Symbiote

Symbiote

As the year begins to unwind to new life in a new season there are those keeping a close eye on the awakening from winter slumber since great change is already primed for motion. A new mayor is learning to spar with an upstate governor to go to alternate bat for the less well to do. A president may be open to making a few more new friends after a five year hiatus filled with frustration or at least a few new enemies. And so tentative partnerships form in thought and crime “By Leaves or play of sunlight” to still the #heartbleed.

To still the #heartbleed.
To still the #heartbleed.

That last bit being the title of a new show at the Horticultural Institute of John Cage’s Mushroom Book, tagged as “artist and naturalist” where philosopher springs to mind.

By leaves or play of light | John Cage: Artist and Naturalist
By leaves or play of light | John Cage: Artist and Naturalist
John Cage collecting mushrooms, Grenoble, France, 1972.
John Cage collecting mushrooms, Grenoble, France, 1972.

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Artist...
Artist…
... Naturalist
… Naturalist

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It turns out the Mushroom Book is the fruit of a group effort of three individuals. The mycologist Alexander H. Smith provided botanical descriptions and the artist Lois Long created beautiful illustrations which together with an eclectic bricolage by John Cage “created a literary and visual representation of mushroom foraging.” The creative efforts are displayed at the Horticultural Institute in such a way so as to illustrate different possible configurations in which these materials may interact. The exhibition curated by Chris Murtha of The Horticultural Society of New York, largely comprised of material courtesy of the John Cage Trust at Bard College and presented by the New York Mycological Society, also includes black and white photographs by James Klosty, a score and a drawing by John Cage.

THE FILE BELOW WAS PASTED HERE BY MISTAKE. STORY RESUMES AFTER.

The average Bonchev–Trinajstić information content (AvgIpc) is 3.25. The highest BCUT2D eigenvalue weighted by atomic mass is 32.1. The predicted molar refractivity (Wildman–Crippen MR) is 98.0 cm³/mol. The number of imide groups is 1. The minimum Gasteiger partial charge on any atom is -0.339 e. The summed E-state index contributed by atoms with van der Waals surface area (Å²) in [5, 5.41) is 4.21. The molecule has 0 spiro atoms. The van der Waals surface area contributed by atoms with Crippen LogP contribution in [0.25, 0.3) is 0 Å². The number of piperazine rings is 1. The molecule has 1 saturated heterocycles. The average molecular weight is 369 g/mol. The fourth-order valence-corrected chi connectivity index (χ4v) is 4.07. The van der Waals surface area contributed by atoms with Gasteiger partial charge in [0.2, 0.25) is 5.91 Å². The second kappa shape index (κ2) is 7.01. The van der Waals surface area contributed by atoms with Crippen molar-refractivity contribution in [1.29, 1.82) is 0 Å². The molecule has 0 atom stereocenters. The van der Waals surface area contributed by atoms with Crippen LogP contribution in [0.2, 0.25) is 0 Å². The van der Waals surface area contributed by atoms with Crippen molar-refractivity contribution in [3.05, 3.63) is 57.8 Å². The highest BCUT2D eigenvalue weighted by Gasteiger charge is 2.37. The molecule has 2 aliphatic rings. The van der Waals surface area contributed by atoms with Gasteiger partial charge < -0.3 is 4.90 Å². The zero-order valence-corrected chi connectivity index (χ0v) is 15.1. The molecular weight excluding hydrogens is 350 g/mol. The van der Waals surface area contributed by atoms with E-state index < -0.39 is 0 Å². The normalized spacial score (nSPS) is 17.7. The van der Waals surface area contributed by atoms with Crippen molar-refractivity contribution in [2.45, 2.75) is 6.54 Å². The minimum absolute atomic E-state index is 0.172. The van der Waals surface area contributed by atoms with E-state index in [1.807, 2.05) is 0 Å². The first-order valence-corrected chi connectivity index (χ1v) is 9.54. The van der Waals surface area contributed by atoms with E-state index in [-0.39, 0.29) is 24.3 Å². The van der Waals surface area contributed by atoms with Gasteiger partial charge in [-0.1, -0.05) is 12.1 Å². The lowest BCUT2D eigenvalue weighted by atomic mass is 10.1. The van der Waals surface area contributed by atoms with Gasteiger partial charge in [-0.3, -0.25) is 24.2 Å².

Lois Long and John Cage inspect a print with the publisher.
Lois Long and John Cage inspect a print with the publisher.
See the material interact.
See the material interact.
Lois Long and John Cage at work.
Lois Long and John Cage at work.

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Floored by the illustrations contributed by Lois Long they exude a magick pull with forms that evoke fine lines and plump form. They communicate the fruitiness of what “edible” mushrooms are thought to be. Why the season of Morchella for instance might turn buddhist wanderers into manic foragers, yet at the same time secretive individuals religiously discriminative about their current immediate associates.

Color Lithographs by Lois Long.
Color Lithographs by Lois Long.

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The context for this book is obviously quite unique, extending beyond the deep collaboration among this professional trio. There is art and composition featured from outside the orbit of this trio as well as experiments in perhaps creating an “edible book” with several fungal pages. Cage also sought to layer his found bits of contextual knowledge in ink on the map of the United States.